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What will we do with all this "white space"?

Posted: 09/26/10 11:15 AM

There’s a vote coming up this week in Washington that will have a big impact on how you use the internet, what’s available to you, how much faster you’ll be able to get things online. On Thursday, the FCC is expected to open up unused parts of the broadcast spectrum, a lot of people call it “white space”. This is space that was positioned to be something of a buffer between television stations but such padding is proving less essential since the conversion to digital TV.

On today’s show, we talk to Glenn Fleishman from Wi-Fi Networking News and The Economist about how the spectrum works and what kind of new space we’re talking about. We also check in with Tim Wu from Columbia Law School about the companies that will look to use the space and what it all might mean for you and me as internet consumers.

Comments | Filed Under: policy government science

Microsoft and political repression in Russia

Posted: 09/15/10 06:00 AM

The New York Times recently reported that Russian authorities were raiding the offices of protest groups under the premise of checking for unlicensed Windows software. They’d seize computers, haul them away, attempting to silence those groups.

Microsoft has been fighting software piracy for some time. They say 41 percent of software worldwide is pirated, resulting in 750 Billion dollars of lost revenue for the software industry.

But Microsoft was quick to issue a response to these Russian raids, announcing Monday that non-governmental organizations or NGOs in Russia would be issued a blanket license, making all the software they run legal. It’s a variation of their software donation program.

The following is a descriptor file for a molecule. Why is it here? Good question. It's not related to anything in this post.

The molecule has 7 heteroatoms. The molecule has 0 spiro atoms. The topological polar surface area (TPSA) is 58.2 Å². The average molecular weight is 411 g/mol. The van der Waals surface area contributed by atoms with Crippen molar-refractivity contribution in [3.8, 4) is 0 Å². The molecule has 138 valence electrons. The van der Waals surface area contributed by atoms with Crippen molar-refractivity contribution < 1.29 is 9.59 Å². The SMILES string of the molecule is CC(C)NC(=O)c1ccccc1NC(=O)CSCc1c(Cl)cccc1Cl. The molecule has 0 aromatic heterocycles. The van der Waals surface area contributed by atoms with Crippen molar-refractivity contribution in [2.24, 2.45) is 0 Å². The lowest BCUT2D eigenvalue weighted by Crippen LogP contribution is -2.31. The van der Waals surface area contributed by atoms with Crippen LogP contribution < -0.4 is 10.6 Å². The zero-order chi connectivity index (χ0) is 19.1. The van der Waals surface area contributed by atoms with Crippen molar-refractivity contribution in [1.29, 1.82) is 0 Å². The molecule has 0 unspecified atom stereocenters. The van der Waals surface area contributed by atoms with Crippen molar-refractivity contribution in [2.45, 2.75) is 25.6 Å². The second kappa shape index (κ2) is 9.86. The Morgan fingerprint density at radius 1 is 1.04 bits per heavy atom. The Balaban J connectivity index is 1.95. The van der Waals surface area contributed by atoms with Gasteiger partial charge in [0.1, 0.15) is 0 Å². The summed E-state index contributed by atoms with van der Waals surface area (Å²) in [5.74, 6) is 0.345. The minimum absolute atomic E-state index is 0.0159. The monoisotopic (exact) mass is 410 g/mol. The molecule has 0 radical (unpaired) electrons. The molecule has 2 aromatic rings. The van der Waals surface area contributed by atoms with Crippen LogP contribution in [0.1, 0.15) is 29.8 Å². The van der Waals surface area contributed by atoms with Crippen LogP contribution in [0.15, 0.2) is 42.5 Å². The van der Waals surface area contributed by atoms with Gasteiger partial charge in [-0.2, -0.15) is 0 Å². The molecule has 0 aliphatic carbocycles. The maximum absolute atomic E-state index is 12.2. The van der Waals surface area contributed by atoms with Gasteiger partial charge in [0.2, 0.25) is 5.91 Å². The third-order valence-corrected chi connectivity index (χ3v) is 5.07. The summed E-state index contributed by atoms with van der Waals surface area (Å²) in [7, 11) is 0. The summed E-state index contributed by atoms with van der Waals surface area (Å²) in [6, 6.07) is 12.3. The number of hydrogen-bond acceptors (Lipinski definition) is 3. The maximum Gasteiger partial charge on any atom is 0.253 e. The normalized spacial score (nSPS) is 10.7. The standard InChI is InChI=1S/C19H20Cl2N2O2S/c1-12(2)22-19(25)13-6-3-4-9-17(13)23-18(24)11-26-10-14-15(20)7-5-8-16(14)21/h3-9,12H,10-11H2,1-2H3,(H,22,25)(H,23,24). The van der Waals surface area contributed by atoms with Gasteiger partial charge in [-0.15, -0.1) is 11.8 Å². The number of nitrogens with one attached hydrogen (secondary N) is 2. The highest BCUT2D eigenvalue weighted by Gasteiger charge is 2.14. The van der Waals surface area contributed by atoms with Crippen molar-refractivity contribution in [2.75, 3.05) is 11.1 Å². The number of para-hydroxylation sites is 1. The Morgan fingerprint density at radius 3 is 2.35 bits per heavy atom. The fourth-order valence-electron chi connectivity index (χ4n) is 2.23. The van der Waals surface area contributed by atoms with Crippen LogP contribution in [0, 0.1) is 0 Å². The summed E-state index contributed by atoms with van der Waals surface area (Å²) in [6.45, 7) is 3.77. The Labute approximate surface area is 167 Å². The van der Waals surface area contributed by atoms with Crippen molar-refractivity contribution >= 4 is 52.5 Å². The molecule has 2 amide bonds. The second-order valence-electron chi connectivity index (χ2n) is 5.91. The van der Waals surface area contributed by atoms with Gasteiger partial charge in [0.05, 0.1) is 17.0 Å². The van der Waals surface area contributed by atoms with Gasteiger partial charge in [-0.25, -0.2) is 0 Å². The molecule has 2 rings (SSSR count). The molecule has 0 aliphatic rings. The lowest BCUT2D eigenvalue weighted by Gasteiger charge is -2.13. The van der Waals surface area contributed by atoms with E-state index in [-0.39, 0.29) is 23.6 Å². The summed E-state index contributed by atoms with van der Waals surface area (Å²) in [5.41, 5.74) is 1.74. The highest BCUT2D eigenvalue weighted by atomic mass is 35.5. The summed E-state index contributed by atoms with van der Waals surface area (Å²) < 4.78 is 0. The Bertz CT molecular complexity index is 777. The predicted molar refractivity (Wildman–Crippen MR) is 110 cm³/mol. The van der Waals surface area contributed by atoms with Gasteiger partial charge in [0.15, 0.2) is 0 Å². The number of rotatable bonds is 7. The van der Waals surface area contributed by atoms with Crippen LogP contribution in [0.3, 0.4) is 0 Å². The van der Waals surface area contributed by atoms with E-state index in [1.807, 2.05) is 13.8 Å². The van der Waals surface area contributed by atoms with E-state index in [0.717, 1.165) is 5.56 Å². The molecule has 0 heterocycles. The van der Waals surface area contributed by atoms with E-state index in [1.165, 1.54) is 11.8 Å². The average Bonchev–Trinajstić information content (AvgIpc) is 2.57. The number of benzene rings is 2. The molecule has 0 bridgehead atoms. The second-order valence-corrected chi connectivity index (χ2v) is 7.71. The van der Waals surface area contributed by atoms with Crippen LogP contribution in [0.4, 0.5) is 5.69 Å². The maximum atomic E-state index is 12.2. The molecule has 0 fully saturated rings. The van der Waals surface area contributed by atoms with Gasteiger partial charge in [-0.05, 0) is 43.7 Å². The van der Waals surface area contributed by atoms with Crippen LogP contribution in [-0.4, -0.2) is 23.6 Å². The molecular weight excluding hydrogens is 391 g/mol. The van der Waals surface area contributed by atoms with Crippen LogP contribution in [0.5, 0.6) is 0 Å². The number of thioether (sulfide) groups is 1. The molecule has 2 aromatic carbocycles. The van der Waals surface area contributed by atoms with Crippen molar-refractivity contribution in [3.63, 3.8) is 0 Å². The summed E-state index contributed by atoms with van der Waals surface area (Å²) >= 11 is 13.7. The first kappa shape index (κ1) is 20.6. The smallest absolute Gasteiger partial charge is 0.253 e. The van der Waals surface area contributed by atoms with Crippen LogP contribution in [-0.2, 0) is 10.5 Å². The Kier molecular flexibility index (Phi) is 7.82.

Microsoft’s move raises some new questions. If a dissident group in Russia can stake a claim to free software, can a group in France or Libya or Mexico or the United States do the same? And more broadly, what kind of political position taking might Microsoft be forced to take going forward?

We talk to Sharon Pian Chan, who covers the northwest-based Microsoft for the Seattle Times. And we check in with James Lewis, Senior Fellow and Director of the Technology and Public Policy Program at the Center for Strategic and International Studies.

We contacted Microsoft for this story. They declined to be interviewed but they pointed us to a blog post from their chief counsel outlining their position and their plans.

Plus, comedian Paul F. Tompkins joins us to talk about a new way to cheat in Angry Birds. He’s angry about it. He is not a bird.

Comments | Filed Under: law government policy business microsoft

Wi-fi on steroids

 by John Moe // Posted: 09/13/10 12:02 PM

The FCC is set to approve use of unlicensed bandwidth for wireless use. Turns out there’s all this room on the spectrum and it can be used to make super powerful wi-fi networks that can cover entire university campuses. Or entire hotels.

The unused bands of spectrum were generated by the conversion of television signals from analog to digital. Because digital transmission uses a smaller slice of spectrum, more “white space” was freed up around each broadcast signal. It is those white spaces that the F.C.C. is now seeking to put to use. The new airwaves are particularly attractive because television signals are low-frequency waves, meaning they can travel farther, go more easily through walls, trees and other obstructions, and provide more reliable connections.

Testing is already under way in Wilmington, NC and Claudville, VA.

But, some people aren’t happy about this. Like Dolly Parton and the National Association of Broadcasters. They want the FCC to make special rules that would prevent TV interference and keep some spectrum reserved for wireless microphones.

Comments | Filed Under: policy science mobile

Koran-burning pastor loses website

 by John Moe // Posted: 09/09/10 12:14 PM

We’ve all heard about Terry Jones in Florida planning to burn the Koran. Now he’s offline. The ironically named website doveworld.org is not working and the web hosting service Rackspace says they’re the ones who took it down.

Comments | Filed Under: policy

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